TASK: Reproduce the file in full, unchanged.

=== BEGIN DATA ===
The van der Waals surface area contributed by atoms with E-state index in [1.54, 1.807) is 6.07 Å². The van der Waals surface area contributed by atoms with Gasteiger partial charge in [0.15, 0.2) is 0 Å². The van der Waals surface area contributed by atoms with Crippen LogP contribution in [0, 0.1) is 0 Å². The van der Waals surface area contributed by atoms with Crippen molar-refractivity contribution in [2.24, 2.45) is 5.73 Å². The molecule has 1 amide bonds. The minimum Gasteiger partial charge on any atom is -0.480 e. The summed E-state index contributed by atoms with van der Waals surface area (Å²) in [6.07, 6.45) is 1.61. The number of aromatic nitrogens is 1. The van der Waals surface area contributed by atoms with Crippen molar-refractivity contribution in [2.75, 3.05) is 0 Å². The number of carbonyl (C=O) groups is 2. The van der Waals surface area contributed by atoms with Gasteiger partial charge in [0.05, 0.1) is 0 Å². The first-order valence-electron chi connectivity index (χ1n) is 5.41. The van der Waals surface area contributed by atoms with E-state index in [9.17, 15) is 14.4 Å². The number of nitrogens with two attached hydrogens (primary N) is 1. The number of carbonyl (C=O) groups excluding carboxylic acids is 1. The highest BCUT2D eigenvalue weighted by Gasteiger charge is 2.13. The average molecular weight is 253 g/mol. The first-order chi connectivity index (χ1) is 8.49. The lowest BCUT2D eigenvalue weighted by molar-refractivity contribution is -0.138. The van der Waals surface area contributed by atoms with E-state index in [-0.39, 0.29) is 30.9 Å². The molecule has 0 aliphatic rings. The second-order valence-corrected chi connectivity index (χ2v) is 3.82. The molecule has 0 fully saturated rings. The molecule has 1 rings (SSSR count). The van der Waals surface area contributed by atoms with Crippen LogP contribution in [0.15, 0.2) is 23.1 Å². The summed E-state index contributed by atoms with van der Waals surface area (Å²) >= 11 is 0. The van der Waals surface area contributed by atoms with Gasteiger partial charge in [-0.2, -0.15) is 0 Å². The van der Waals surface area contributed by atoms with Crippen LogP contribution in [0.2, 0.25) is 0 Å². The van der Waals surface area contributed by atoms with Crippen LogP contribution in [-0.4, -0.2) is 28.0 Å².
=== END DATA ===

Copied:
The van der Waals surface area contributed by atoms with E-state index in [1.54, 1.807) is 6.07 Å². The van der Waals surface area contributed by atoms with Gasteiger partial charge in [0.15, 0.2) is 0 Å². The van der Waals surface area contributed by atoms with Crippen LogP contribution in [0, 0.1) is 0 Å². The van der Waals surface area contributed by atoms with Crippen molar-refractivity contribution in [2.24, 2.45) is 5.73 Å². The molecule has 1 amide bonds. The minimum Gasteiger partial charge on any atom is -0.480 e. The summed E-state index contributed by atoms with van der Waals surface area (Å²) in [6.07, 6.45) is 1.61. The number of aromatic nitrogens is 1. The van der Waals surface area contributed by atoms with Crippen molar-refractivity contribution in [2.75, 3.05) is 0 Å². The number of carbonyl (C=O) groups is 2. The van der Waals surface area contributed by atoms with Gasteiger partial charge in [0.05, 0.1) is 0 Å². The first-order valence-electron chi connectivity index (χ1n) is 5.41. The van der Waals surface area contributed by atoms with E-state index in [9.17, 15) is 14.4 Å². The number of nitrogens with two attached hydrogens (primary N) is 1. The number of carbonyl (C=O) groups excluding carboxylic acids is 1. The highest BCUT2D eigenvalue weighted by Gasteiger charge is 2.13. The average molecular weight is 253 g/mol. The first-order chi connectivity index (χ1) is 8.49. The lowest BCUT2D eigenvalue weighted by molar-refractivity contribution is -0.138. The van der Waals surface area contributed by atoms with E-state index in [-0.39, 0.29) is 30.9 Å². The molecule has 0 aliphatic rings. The second-order valence-corrected chi connectivity index (χ2v) is 3.82. The molecule has 0 fully saturated rings. The molecule has 1 rings (SSSR count). The van der Waals surface area contributed by atoms with Crippen LogP contribution in [0.15, 0.2) is 23.1 Å². The summed E-state index contributed by atoms with van der Waals surface area (Å²) >= 11 is 0. The van der Waals surface area contributed by atoms with Gasteiger partial charge in [-0.2, -0.15) is 0 Å². The van der Waals surface area contributed by atoms with Crippen LogP contribution in [0.2, 0.25) is 0 Å². The van der Waals surface area contributed by atoms with Crippen LogP contribution in [-0.4, -0.2) is 28.0 Å².